Welcome to the internet home of the First Baptist Church, located at 400 W. Washington Street in Newton IL. This church was established in January of 1886 as the Newton Baptist Church. The first pastor was J.W Reed who served until 1891 and again from 1896 to 1898. The first meetings were held at the Presbyterian Church until 1892 when it was decided to build a new church. The actual construction was started in 1893 and completed in 1895. The first services in the new building were on April 27th. In 1957 a new educational wing and fellowship hall were added.

The name of the church was changed from "Newton Baptist Church" to "First Baptist Church" on July 25th, 1926. The church has had 31 pastors since its inception including our current pastor, Dr. Steve Willis who has served since 1983.

Our mission is to delight God by developing a church full of people whose integrity is beyond question, whose faith is beyond reason, and whose compassion is beyond compare.

Services at First Baptist start at 9:00 am every Sunday morning followed by Sunday school at 10:30. Our Sunday evening service starts at 6:00 and CrossTraining Bible study is held each Wednesday at 6:30. From September to May, we have CrossTraining classes on Wednesdays for ages 3 through the 8th grade. Our High School group is entitled CIA (Christians in Action) and meets on the first and third Sundays at 6 p.m.

We would like to invite you to join us next Sunday. You will find us to be a very friendly family of believers that loves our Lord and truly enjoys our Sunday morning fellowship.


Our Staff

Pastor
Dr. Steve Willis

Deacons

John Dryden
John Dryden Jr.
Rein Schmidt
Eric Schmidt
Brad Tarr

My Favorite Bible Verse

Dr. Steve Willis

For I know the plans I have for you," declares the LORD, "plans to prosper you and not to harm you, plans to give you hope and a future.
Jeremiah 29:11

Sam & Karen White

May the words of my mouth and the meditation of my heart be pleasing in your sight, O LORD, my Rock and my Redeemer.
Psalm 19:14

 

Don't be afraid, for I am with you. Don't be discouraged, for I am your God. I will strengthen you and help you. I will hold you up with my victorious right hand.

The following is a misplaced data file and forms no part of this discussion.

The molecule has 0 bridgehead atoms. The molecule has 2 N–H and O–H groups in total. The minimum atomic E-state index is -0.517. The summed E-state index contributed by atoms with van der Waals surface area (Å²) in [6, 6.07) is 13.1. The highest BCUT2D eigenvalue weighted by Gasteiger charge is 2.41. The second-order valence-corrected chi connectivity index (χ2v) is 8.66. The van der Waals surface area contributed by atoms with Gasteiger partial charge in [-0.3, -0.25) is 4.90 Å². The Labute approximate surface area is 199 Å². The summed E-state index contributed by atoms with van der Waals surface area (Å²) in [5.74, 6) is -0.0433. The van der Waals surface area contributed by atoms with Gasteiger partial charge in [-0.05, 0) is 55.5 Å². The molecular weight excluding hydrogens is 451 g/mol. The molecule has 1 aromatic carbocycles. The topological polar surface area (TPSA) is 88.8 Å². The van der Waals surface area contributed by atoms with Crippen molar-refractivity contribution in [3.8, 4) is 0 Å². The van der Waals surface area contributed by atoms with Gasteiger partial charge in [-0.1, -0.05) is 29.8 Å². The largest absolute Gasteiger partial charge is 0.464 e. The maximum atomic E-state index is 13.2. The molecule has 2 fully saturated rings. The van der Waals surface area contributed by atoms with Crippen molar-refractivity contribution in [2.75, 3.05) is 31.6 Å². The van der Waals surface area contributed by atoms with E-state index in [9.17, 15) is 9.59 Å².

Isaiah 41:10

Pastor Steve Willis

Tuesday May 23, 2017

Some time ago I had a rather embarrassing moment at church. Before I broke my leg, I made tea and lemonade each Wednesday for our fellowship dinners at church. One particular evening, folks arrived, got their food, and sat down to eat as usual. Soon, one said, "Steve, this unsweetened tea is sweetened, and the sweetened tea is REALLY sweet." I thought, "That can't be - I made this tea as I always do." I tried the tea, and just as I had been told, the unsweetened was sweet and the sweetened tea was somewhere in the area of maple syrup. How in the world did this happen? Many suggested, "Well, you just got the containers mixed up." I knew I hadn't done that as I "check twice and pour once," but what else could it be? This explanation still did not explain how all the tea was sweetened.

The dinner continued and we warned folks about the mix up. I was ready to chalk up the event as another incident brought on by my increasing forgetfulness, then someone checked the tea bags. "Hey, did you know these tea bags are pre-sweetened?" No, I certainly didn't, or I would not have used them for the unsweetened tea. This little revelation certainly solved the mystery and helped me to feel a bit better about my forgetfulness; however, it did not absolve the fact that I hadn't checked the label on the new tea bags before I used them.

Checking labels is a good thing. Because of our health issues, my wife and I have gotten better about this, except for this tea incident. This is also a good thing to remember when it comes to other things we are putting on our inside. What are we reading? What are we viewing? To what do we listen? How is our conversation? What kind of stories are we sharing? Are we talking in a way that we shouldn't - listening and sharing some things we might call "off-color?" Do we like to listen to and share those things that amount to nothing more than gossip?

Proverbs 23:7 tells us, "For as he thinks in his heart, so is he. 'Eat and drink!' he says to you'" What are we putting on our inside? I know you have heard the old saying, "It's what's on the inside that counts." This is true - and we need to be careful about what we are putting in.

Pastor Steve Willis
Monday May 22, 2017

Francis Chan once wrote, "Our greatest fear in life should not be of failure but at succeeding in life at things that don't really matter." We place emphasis on many things that are ultimately inconsequential. One of our greatest emphases in prayer should be to ask for a discerning heart so that we may know what is truly important and be able to let go of things that do not really matter. Often we get this turned around.

Jesus met several people like this when he was on earth, and one incident led him to tell a story to illustrate the problem. He encountered a man who asked him to solve a dispute between his brother and him over an inheritance. Christ said, "'Man, who appointed me a judge or an arbiter between you?' Then he said to them, 'Watch out! Be on your guard against all kinds of greed; life does not consist in an abundance of possessions.'" (Luke 12:14-15) Christ then spoke about a man who built more barns to contain all that he had to the detriment of tending his own soul. He concluded this story by saying, "This is how it will be with whoever stores up things for themselves but is not rich toward God." (Luke 12:21) We are often guilty of doing just this and in so doing we are succeeding in life at things that don't really matter.